“Life can be beautiful and enriching for your daughter, without having to put any extra tax on her heart,” he told Mom. “Put your daughter into the Arts or Sciences and have her focus her efforts on these paths in life.”

“So that’s what we tried to do,” my Mom tells me. “We led you in those directions to help you get the most out of your life, so you could strive for goals that were achievable within your medical limitations.” This might explain why, although I was able to participate in some lighter activities like baseball and swimming, I never felt a desire to try out for the school soccer team. Instead I devoted my time and efforts to the stage, rehearsing and performing in numerous musical theatre productions through my school years and even now, well into adulthood. I had a childhood filled to the brim with artistic hobbies and education, and have my doctor and my parents to thank for introducing me to my life-long passion for the theatre. I am eternally grateful to them for making that choice to provide me with opportunities to develop my self-confidence, artistic and physical abilities and love of teamwork.

I had a childhood filled to the brim with artistic hobbies and education, and have my doctor and my parents to thank for introducing me to my life-long passion for the theatre.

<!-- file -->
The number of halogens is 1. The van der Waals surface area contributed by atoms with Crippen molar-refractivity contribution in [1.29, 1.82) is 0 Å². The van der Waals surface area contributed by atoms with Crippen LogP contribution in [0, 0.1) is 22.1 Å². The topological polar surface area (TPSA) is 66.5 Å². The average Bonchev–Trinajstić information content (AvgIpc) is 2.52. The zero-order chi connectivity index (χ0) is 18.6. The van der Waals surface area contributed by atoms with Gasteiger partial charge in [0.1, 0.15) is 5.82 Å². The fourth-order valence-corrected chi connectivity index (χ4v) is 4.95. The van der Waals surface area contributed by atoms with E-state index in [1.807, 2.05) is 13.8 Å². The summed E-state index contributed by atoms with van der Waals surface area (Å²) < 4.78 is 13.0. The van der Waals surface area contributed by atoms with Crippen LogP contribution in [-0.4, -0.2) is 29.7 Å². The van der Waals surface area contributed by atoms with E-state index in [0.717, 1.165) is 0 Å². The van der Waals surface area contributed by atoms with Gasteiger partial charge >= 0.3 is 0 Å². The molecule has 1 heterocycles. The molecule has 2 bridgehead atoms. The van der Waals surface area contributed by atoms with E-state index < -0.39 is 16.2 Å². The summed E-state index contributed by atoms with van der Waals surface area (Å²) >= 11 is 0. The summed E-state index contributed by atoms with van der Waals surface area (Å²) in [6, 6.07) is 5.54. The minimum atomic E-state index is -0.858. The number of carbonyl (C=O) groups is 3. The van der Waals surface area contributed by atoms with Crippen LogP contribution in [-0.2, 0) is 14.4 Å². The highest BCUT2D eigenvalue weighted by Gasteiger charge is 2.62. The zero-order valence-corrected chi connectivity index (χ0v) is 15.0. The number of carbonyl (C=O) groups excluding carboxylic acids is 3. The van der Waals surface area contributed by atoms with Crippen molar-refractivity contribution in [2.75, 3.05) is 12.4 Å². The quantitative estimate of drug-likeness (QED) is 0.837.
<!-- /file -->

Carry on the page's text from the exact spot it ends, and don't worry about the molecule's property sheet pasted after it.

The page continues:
There was something else they did consistently throughout my childhood that I didn’t consciously recognize until talking to my Mom for this blog post, and something that I hope other parents take note of: when they spoke about my heart condition in front of me, which wasn’t too often, it was almost never in a negative context.

My mom puts it this way: “We made a conscious decision to bring you up as though your condition was as natural for you as having brown eyes. Yes, you had a heart condition; yes, you had to visit the cardiologist once a year; yes, you had to take antibiotics before you went to the dentist. Did that mean you needed to live your life under a cloud of illness and worry? Not at all. We made a point of speaking very neutrally about your condition in front of you and we answered questions you had without negativity. We didn’t hide anything from you, although sometimes we made the information age-appropriate. We really just focused on accepting your condition as fact, refusing to indulge in fear of the unknown, and helping you live a full and enriched life.”

This, along with their encouragement to participate in hobbies that I’d be able to physically handle turned out to be a major influence on how I would live my life – secure in the knowledge of my heart condition without any preconceived emotional response to it. My heart condition was simply part of who I was: I had brown eyes, a decent singing voice, a love of history, and a heart condition.

My heart condition was simply part of who I was: I had brown eyes, a decent singing voice, a love of history, and a heart condition.